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Washington: A voting-fraud or vote-suppression state?

Post by Patrick O'Callahan on April 29, 2008 at 6:46 pm |
April 29, 2008 6:46 pm

The election-day nightmare of Republicans is voting fraud, traditionally the specialty of Democratic machines.


The election-day nightmare of Democrats is vote-suppression, the specialty of shifty conservatives who worry about the rabble’s political inclinations. The masters of suppression were the old-time Southern Democrats who devised poll taxes, literacy tests, lynching and various other tactics to keep blacks from voting. No – take that back. The masters were the founding fathers, who restricted the franchise to white, male property owners.


That’s the political context of the U.S. Supreme Court’s decision Monday to uphold Indiana’s voter-ID law. Indiana’s Republican Legislature in 2005 required voters to produce government-issued, photo IDs when they showed up at the polls. Democrats challenged the law, fearing it would discourage voting by marginalized citizens with no picture ID.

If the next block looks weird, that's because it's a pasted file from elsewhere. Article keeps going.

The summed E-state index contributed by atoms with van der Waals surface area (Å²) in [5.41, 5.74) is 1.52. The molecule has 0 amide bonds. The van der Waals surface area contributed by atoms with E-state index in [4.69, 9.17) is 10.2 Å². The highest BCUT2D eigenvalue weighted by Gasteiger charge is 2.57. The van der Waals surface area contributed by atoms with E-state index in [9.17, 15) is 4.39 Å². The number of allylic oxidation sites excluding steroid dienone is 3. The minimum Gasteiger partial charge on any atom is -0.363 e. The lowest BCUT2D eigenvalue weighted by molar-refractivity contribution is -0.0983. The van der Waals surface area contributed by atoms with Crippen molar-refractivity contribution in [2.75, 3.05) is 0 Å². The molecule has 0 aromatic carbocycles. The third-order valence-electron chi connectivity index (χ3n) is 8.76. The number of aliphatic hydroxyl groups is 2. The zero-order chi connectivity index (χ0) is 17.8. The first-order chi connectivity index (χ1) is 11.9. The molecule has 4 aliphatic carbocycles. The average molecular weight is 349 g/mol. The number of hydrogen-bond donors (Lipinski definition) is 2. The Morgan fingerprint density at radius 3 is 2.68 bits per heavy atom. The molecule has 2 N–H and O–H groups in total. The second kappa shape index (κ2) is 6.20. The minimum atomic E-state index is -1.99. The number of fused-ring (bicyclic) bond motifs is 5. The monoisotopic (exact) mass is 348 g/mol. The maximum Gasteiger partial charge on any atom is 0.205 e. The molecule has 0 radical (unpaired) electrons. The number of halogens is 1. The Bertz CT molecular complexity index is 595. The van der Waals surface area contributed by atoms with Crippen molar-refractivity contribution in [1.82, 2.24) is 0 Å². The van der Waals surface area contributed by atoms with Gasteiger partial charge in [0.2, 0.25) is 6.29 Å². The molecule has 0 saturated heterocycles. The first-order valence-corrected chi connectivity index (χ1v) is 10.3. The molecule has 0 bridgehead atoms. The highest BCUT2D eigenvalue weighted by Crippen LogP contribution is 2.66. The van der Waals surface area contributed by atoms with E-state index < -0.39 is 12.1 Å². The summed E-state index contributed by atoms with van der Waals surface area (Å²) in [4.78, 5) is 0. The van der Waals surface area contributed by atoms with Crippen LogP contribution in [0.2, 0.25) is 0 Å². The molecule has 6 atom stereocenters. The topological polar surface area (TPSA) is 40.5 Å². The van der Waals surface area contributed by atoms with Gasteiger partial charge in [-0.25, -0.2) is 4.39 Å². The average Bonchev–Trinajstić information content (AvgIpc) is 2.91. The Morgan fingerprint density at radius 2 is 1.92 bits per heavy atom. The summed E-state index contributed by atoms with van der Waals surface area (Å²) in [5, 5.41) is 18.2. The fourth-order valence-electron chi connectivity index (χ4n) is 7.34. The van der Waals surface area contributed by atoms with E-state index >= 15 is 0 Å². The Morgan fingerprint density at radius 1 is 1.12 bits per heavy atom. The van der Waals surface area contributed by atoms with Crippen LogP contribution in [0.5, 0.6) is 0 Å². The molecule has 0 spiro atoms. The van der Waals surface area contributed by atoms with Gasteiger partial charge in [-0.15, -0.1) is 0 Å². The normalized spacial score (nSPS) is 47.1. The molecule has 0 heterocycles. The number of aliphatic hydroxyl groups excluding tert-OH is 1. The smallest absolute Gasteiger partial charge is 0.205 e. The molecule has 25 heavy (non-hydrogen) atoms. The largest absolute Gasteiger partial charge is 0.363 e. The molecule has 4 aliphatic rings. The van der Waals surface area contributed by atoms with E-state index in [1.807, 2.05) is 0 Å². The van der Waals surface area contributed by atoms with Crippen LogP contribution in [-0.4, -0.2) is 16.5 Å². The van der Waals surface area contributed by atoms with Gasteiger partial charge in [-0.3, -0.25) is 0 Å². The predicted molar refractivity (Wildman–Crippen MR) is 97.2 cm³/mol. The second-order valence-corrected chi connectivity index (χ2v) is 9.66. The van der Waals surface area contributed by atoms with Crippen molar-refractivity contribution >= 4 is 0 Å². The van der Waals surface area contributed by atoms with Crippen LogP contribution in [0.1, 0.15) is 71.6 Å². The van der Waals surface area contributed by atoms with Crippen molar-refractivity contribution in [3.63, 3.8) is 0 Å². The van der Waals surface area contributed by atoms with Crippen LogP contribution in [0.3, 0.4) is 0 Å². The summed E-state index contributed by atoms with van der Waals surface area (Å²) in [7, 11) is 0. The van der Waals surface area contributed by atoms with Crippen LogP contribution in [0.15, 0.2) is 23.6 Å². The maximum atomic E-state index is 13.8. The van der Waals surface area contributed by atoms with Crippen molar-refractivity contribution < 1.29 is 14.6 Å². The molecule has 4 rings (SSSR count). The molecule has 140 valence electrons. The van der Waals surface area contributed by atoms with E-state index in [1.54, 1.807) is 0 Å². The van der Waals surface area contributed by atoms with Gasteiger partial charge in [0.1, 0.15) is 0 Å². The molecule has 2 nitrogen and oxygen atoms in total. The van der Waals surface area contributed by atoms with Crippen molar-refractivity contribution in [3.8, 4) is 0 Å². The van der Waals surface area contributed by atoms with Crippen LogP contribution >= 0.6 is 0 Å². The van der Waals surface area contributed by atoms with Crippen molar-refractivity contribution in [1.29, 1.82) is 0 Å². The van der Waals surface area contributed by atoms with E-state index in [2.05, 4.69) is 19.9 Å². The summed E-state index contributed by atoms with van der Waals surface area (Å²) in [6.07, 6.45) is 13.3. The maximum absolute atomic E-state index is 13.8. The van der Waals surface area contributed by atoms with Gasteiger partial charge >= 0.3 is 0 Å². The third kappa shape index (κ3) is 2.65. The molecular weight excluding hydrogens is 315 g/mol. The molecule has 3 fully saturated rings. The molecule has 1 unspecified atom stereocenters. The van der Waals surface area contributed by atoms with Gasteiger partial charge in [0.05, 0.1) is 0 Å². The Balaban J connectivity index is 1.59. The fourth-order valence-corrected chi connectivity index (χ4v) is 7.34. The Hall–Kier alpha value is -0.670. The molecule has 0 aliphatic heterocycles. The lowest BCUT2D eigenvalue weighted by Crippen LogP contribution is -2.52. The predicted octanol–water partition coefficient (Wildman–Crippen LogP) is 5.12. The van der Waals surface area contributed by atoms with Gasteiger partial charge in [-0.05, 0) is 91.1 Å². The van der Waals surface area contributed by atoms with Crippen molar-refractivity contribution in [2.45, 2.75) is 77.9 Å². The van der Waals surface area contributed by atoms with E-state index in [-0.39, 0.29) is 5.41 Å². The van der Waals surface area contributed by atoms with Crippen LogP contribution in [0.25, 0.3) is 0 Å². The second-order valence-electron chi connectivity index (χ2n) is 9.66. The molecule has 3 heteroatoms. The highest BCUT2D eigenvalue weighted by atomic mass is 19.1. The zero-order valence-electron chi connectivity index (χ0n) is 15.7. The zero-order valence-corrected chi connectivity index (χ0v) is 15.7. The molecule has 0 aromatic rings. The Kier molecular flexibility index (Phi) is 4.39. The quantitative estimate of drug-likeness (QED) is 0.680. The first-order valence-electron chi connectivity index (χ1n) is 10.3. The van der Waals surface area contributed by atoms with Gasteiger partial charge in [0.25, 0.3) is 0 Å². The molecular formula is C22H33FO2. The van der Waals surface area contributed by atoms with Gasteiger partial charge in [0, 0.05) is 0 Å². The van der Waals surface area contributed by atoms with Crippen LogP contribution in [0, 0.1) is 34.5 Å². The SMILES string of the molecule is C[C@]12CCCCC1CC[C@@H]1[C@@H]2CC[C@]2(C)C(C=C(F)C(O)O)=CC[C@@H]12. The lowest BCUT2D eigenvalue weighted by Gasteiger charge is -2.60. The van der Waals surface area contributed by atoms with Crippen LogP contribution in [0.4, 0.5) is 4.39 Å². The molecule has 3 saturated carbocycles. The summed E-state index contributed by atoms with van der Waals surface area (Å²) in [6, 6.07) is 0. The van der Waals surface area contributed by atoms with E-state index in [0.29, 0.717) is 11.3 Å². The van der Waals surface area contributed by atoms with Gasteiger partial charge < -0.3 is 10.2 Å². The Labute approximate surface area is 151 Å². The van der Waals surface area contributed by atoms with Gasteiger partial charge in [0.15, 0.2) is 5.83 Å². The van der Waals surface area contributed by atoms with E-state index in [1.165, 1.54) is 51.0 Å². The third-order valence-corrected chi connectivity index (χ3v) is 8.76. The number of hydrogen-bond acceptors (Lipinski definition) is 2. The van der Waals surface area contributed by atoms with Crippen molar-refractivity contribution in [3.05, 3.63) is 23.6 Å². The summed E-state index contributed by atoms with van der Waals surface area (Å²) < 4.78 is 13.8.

John Paul Stevens, arguably the court’s most liberal member, wrote the main opinion upholding the law. The Democrats had pointed out that the Republicans could point to no actual fraud that justified the ID requirement. Perhaps, said Stevens, but neither had the Dems been able to point to any actual suppression that justified overturning it.


Disputes over who gets to vote and who doesn’t should be of keen interest to Washingtonians, in light of the incredibly narrow gubernatorial election we saw in 2004. Gregoire, on the second recount, won by 129 votes out of more than 2.8 million cast – one of the closest elections, in percentage terms, in history. (Gregoire, by the way, says she’s still asked about that infinitesimal margin wherever she goes in the world.)


So are we a fraud state or a suppression state?


As with Indiana, there’s not much evidence of one or the other here, but fraud and allegations of fraud have certainly been more in the news. With motor-voter registration, mail balloting and other super-easy-to-vote policies on the books, most of the complaints have been coming from Republicans – especially since those bundles of ballots kept mysteriously materializing in King County after the election four years ago.

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